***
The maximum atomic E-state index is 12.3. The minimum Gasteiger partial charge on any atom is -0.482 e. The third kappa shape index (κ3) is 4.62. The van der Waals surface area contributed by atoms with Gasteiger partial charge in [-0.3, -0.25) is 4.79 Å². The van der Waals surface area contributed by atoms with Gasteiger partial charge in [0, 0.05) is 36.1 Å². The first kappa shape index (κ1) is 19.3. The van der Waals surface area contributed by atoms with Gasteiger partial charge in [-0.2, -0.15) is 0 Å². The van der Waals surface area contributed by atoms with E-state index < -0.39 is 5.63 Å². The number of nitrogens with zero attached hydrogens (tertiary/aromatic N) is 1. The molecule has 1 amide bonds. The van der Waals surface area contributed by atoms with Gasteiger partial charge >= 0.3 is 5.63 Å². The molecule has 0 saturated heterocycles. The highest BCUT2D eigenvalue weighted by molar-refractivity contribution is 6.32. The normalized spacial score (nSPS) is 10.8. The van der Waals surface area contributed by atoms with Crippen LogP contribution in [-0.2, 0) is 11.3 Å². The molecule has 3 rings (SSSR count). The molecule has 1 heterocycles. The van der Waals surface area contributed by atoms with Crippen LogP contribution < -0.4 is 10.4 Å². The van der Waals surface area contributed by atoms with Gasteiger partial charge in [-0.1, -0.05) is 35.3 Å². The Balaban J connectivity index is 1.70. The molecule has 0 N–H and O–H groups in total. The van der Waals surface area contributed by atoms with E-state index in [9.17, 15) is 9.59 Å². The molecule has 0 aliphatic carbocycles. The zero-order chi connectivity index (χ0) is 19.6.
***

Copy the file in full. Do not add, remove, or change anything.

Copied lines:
The maximum atomic E-state index is 12.3. The minimum Gasteiger partial charge on any atom is -0.482 e. The third kappa shape index (κ3) is 4.62. The van der Waals surface area contributed by atoms with Gasteiger partial charge in [-0.3, -0.25) is 4.79 Å². The van der Waals surface area contributed by atoms with Gasteiger partial charge in [0, 0.05) is 36.1 Å². The first kappa shape index (κ1) is 19.3. The van der Waals surface area contributed by atoms with Gasteiger partial charge in [-0.2, -0.15) is 0 Å². The van der Waals surface area contributed by atoms with E-state index < -0.39 is 5.63 Å². The number of nitrogens with zero attached hydrogens (tertiary/aromatic N) is 1. The molecule has 1 amide bonds. The van der Waals surface area contributed by atoms with Gasteiger partial charge >= 0.3 is 5.63 Å². The molecule has 0 saturated heterocycles. The highest BCUT2D eigenvalue weighted by molar-refractivity contribution is 6.32. The normalized spacial score (nSPS) is 10.8. The van der Waals surface area contributed by atoms with Crippen LogP contribution in [-0.2, 0) is 11.3 Å². The molecule has 3 rings (SSSR count). The molecule has 1 heterocycles. The van der Waals surface area contributed by atoms with Crippen LogP contribution < -0.4 is 10.4 Å². The van der Waals surface area contributed by atoms with Gasteiger partial charge in [-0.1, -0.05) is 35.3 Å². The Balaban J connectivity index is 1.70. The molecule has 0 N–H and O–H groups in total. The van der Waals surface area contributed by atoms with E-state index in [9.17, 15) is 9.59 Å². The molecule has 0 aliphatic carbocycles. The zero-order chi connectivity index (χ0) is 19.6.